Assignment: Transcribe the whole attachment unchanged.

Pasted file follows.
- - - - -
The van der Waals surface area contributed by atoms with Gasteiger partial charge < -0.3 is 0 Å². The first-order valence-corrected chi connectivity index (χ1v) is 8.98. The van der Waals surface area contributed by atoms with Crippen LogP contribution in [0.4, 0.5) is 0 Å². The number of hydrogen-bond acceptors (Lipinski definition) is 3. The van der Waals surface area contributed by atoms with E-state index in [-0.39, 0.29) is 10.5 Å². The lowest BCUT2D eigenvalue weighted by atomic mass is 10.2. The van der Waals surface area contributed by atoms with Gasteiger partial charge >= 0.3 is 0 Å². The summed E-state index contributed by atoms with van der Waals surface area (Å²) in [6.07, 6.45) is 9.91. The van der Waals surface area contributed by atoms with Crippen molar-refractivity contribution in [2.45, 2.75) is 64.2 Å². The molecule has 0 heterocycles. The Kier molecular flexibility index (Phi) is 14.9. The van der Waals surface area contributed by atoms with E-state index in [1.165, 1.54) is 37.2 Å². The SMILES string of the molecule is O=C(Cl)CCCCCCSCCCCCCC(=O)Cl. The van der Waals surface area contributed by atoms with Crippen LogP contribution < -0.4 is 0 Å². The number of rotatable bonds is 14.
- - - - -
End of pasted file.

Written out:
The van der Waals surface area contributed by atoms with Gasteiger partial charge < -0.3 is 0 Å². The first-order valence-corrected chi connectivity index (χ1v) is 8.98. The van der Waals surface area contributed by atoms with Crippen LogP contribution in [0.4, 0.5) is 0 Å². The number of hydrogen-bond acceptors (Lipinski definition) is 3. The van der Waals surface area contributed by atoms with E-state index in [-0.39, 0.29) is 10.5 Å². The lowest BCUT2D eigenvalue weighted by atomic mass is 10.2. The van der Waals surface area contributed by atoms with Gasteiger partial charge >= 0.3 is 0 Å². The summed E-state index contributed by atoms with van der Waals surface area (Å²) in [6.07, 6.45) is 9.91. The van der Waals surface area contributed by atoms with Crippen molar-refractivity contribution in [2.45, 2.75) is 64.2 Å². The molecule has 0 heterocycles. The Kier molecular flexibility index (Phi) is 14.9. The van der Waals surface area contributed by atoms with E-state index in [1.165, 1.54) is 37.2 Å². The SMILES string of the molecule is O=C(Cl)CCCCCCSCCCCCCC(=O)Cl. The van der Waals surface area contributed by atoms with Crippen LogP contribution < -0.4 is 0 Å². The number of rotatable bonds is 14.